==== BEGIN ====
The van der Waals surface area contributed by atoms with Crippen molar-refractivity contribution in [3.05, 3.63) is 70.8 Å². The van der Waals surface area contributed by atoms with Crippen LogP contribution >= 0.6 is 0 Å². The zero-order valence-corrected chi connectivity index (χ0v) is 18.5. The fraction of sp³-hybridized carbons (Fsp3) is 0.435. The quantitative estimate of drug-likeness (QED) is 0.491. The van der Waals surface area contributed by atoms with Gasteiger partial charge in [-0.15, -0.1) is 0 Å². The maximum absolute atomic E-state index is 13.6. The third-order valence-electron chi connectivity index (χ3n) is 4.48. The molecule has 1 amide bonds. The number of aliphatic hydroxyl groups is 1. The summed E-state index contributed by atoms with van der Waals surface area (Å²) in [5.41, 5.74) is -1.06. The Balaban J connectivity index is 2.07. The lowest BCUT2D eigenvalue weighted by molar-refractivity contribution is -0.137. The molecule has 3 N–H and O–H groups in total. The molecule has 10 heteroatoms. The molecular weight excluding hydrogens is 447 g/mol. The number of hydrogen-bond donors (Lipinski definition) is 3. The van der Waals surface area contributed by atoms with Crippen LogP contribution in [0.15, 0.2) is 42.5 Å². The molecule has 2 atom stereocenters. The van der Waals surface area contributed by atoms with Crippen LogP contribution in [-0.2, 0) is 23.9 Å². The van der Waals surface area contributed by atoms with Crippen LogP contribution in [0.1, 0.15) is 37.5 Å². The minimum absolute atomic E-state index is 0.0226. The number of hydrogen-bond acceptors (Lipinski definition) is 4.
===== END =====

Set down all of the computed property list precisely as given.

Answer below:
The van der Waals surface area contributed by atoms with Crippen molar-refractivity contribution in [3.05, 3.63) is 70.8 Å². The van der Waals surface area contributed by atoms with Crippen LogP contribution >= 0.6 is 0 Å². The zero-order valence-corrected chi connectivity index (χ0v) is 18.5. The fraction of sp³-hybridized carbons (Fsp3) is 0.435. The quantitative estimate of drug-likeness (QED) is 0.491. The van der Waals surface area contributed by atoms with Gasteiger partial charge in [-0.15, -0.1) is 0 Å². The maximum absolute atomic E-state index is 13.6. The third-order valence-electron chi connectivity index (χ3n) is 4.48. The molecule has 1 amide bonds. The number of aliphatic hydroxyl groups is 1. The summed E-state index contributed by atoms with van der Waals surface area (Å²) in [5.41, 5.74) is -1.06. The Balaban J connectivity index is 2.07. The lowest BCUT2D eigenvalue weighted by molar-refractivity contribution is -0.137. The molecule has 3 N–H and O–H groups in total. The molecule has 10 heteroatoms. The molecular weight excluding hydrogens is 447 g/mol. The number of hydrogen-bond donors (Lipinski definition) is 3. The van der Waals surface area contributed by atoms with Crippen LogP contribution in [0.15, 0.2) is 42.5 Å². The molecule has 2 atom stereocenters. The van der Waals surface area contributed by atoms with Crippen LogP contribution in [-0.2, 0) is 23.9 Å². The van der Waals surface area contributed by atoms with Crippen LogP contribution in [0.1, 0.15) is 37.5 Å². The minimum absolute atomic E-state index is 0.0226. The number of hydrogen-bond acceptors (Lipinski definition) is 4.